Arlington in Arlington County, Virginia — The American South (Mid-Atlantic)
Erected by Arlington County, Virginia.
Location. 38° 55.768′ N, 77° 6.998′ W. Marker is in Arlington, Virginia, in Arlington County. Marker is at the intersection of North Glebe Road (State Highway 120) and Chain Bridge Road (State Highway 123), on the right when traveling north on North Glebe Road. Click for map. Located just before the crossing of the Potomac at the Chain Bridge. Marker is in this post office area: Arlington VA 22207, United States of America.
Other nearby markers. At least 8 other markers are within walking distance of this marker. The Mouth of Pimmit Run (about 600 feet away, measured in a direct line); Pimmit Run and Chain Bridge Clay and Randolph Duel (approx. 0.4 miles away); Original Federal Boundary Stone NW 4 (approx. 0.6 miles away in District of Columbia); Fort Marcy, Virginia (approx. 0.6 miles away); a different marker also named Fort Marcy (approx. 0.6 miles away); Fort Ethan Allen (approx. 0.6 miles away); Auxiliary Battery (approx. 0.6 miles away). Click for a list of all markers in Arlington.
More about this marker. The best way to see the marker, and the Virginia side of the bridge is to park at a wayside area just to the west, where 41st Street North intersects Glebe Road (under the overpass of George Washington Parkway). From there one can walk a trail under the bridge where Glebe Road passes Pimmit Run. The trail leads to the mouth of the creek, and a side path scales up the embankment to the markers. There is a small pull-off on the west bound lane of Glebe Road opposite the marker, but is dangerous to access on most days.
Also see . . .
1. Civil War Fortifications. During the Civil War, since the (Submitted on November 5, 2007, by Craig Swain of Leesburg, Virginia.)
2. Lincoln and the "Sleeping Sentinel". Private William Scott was sentenced to death by firing squad after he was found guilty of falling asleep at his post guarding the Chain Bridge in the summer of 1861. As legend has it, President Lincoln was so moved by the story he raced to the execution to deliver an executive reprieve of Private Scott. Reality was far less dramatic, and unfortunately Private Scott was killed a few months later at a battle in Virginia. (Submitted on November 5, 2007, by Craig Swain of Leesburg, Virginia.)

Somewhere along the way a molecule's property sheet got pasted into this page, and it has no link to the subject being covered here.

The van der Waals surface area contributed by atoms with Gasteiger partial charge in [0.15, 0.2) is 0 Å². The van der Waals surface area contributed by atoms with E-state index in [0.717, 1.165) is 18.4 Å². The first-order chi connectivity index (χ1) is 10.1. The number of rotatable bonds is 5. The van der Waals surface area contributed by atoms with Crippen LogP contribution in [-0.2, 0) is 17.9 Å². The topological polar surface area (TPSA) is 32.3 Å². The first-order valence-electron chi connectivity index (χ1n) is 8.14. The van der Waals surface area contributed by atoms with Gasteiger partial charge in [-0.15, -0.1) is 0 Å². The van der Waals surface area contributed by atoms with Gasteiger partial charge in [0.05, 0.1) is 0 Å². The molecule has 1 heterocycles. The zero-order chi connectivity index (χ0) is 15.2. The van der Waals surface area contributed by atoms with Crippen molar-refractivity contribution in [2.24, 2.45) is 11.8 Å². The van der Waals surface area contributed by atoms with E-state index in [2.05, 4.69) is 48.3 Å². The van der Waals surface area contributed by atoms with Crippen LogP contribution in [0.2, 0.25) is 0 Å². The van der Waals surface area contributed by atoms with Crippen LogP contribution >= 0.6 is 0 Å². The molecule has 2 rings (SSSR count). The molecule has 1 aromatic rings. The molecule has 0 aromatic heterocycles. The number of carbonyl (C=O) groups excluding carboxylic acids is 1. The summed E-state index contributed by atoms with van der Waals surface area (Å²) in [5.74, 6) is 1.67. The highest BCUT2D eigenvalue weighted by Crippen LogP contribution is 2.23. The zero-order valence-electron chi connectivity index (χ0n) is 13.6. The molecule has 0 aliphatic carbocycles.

3. Union Balloon Corps Used the Bridge. Lacking a gas source on the Virgina side, Thaddeus Lowe was forced to inflate the first balloons used in military history at the Washington Navy Yard. The inflated balloon was then towed, by hand, to the vicinity of Falls Church, crossing the Potomac over the Chain Bridge. All told the movement took some eight hours. (Submitted on November 5, 2007, by Craig Swain of Leesburg, Virginia.)
1. Notable Civil War death at Chain Bridge
Captain James W. Lingenfelter of Co. A, 71st Pennsylvania Infantry, was the first Union officer from Oregon killed in the Civil War. He was killed while on duty at Chain Bridge on September 21, 1861. Prior to the war, he practiced law at Jacksonville, Oregon, and was acclaimed as one of the great orators of the region.
Lingenfelter joined Oregon U.S. Senator Edward D. Baker when Baker formed the 1st California Regiment at the start of the Civil War, later re-designated the 71st Pennsylvania Infantry. Lingenfelter was shot in the head by a Confederate sniper while on picket duty. Exactly one month later, Colonel Baker was killed at the Battle of Ball's Bluff in Leesburg, Va. Lingenfelter is buried at Caughnawaga Cemetery in Fonda, Montgomery County in New York.
— Submitted August 31, 2011, by K.C. Piccard of Portland, Oregon.
Categories. • Bridges & Viaducts •
Credits. This page originally submitted on , by Craig Swain of Leesburg, Virginia. This page has been viewed 3,964 times since then. Photos: 1, 2. submitted on , by Craig Swain of Leesburg, Virginia. 3, 4. submitted on , by Allen C. Browne of Silver Spring, Maryland. 5, 6. submitted on , by Craig Swain of Leesburg, Virginia. 7. submitted on , by Allen C. Browne of Silver Spring, Maryland. 8, 9. submitted on , by Craig Swain of Leesburg, Virginia. This page was last revised on June 16, 2016.